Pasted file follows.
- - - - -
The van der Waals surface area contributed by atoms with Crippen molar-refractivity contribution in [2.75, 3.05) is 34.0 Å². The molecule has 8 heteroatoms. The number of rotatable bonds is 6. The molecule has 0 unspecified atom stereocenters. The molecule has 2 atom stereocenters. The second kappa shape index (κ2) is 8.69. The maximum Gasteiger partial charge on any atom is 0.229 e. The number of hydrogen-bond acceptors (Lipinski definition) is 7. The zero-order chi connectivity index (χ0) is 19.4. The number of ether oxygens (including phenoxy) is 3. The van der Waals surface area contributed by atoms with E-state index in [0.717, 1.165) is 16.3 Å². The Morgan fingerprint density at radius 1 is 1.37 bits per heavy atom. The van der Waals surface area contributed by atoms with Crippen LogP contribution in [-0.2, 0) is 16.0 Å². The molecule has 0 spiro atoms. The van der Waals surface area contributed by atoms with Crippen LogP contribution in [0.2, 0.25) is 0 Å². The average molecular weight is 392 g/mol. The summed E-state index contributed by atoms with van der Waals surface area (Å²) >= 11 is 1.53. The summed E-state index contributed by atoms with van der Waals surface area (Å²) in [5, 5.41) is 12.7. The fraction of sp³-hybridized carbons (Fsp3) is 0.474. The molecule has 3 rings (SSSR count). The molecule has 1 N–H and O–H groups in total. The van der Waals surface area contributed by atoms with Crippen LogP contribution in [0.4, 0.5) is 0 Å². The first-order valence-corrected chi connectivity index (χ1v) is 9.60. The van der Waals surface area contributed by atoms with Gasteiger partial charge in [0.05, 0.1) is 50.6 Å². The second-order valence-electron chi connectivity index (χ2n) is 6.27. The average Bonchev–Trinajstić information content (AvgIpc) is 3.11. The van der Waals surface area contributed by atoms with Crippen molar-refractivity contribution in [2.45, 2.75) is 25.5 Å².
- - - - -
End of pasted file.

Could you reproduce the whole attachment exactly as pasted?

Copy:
The van der Waals surface area contributed by atoms with Crippen molar-refractivity contribution in [2.75, 3.05) is 34.0 Å². The molecule has 8 heteroatoms. The number of rotatable bonds is 6. The molecule has 0 unspecified atom stereocenters. The molecule has 2 atom stereocenters. The second kappa shape index (κ2) is 8.69. The maximum Gasteiger partial charge on any atom is 0.229 e. The number of hydrogen-bond acceptors (Lipinski definition) is 7. The zero-order chi connectivity index (χ0) is 19.4. The number of ether oxygens (including phenoxy) is 3. The van der Waals surface area contributed by atoms with E-state index in [0.717, 1.165) is 16.3 Å². The Morgan fingerprint density at radius 1 is 1.37 bits per heavy atom. The van der Waals surface area contributed by atoms with Crippen LogP contribution in [-0.2, 0) is 16.0 Å². The molecule has 0 spiro atoms. The van der Waals surface area contributed by atoms with Crippen LogP contribution in [0.2, 0.25) is 0 Å². The average molecular weight is 392 g/mol. The summed E-state index contributed by atoms with van der Waals surface area (Å²) >= 11 is 1.53. The summed E-state index contributed by atoms with van der Waals surface area (Å²) in [5, 5.41) is 12.7. The fraction of sp³-hybridized carbons (Fsp3) is 0.474. The molecule has 3 rings (SSSR count). The molecule has 1 N–H and O–H groups in total. The van der Waals surface area contributed by atoms with Crippen LogP contribution in [0.4, 0.5) is 0 Å². The first-order valence-corrected chi connectivity index (χ1v) is 9.60. The van der Waals surface area contributed by atoms with Gasteiger partial charge in [0.05, 0.1) is 50.6 Å². The second-order valence-electron chi connectivity index (χ2n) is 6.27. The average Bonchev–Trinajstić information content (AvgIpc) is 3.11. The van der Waals surface area contributed by atoms with Crippen molar-refractivity contribution in [2.45, 2.75) is 25.5 Å².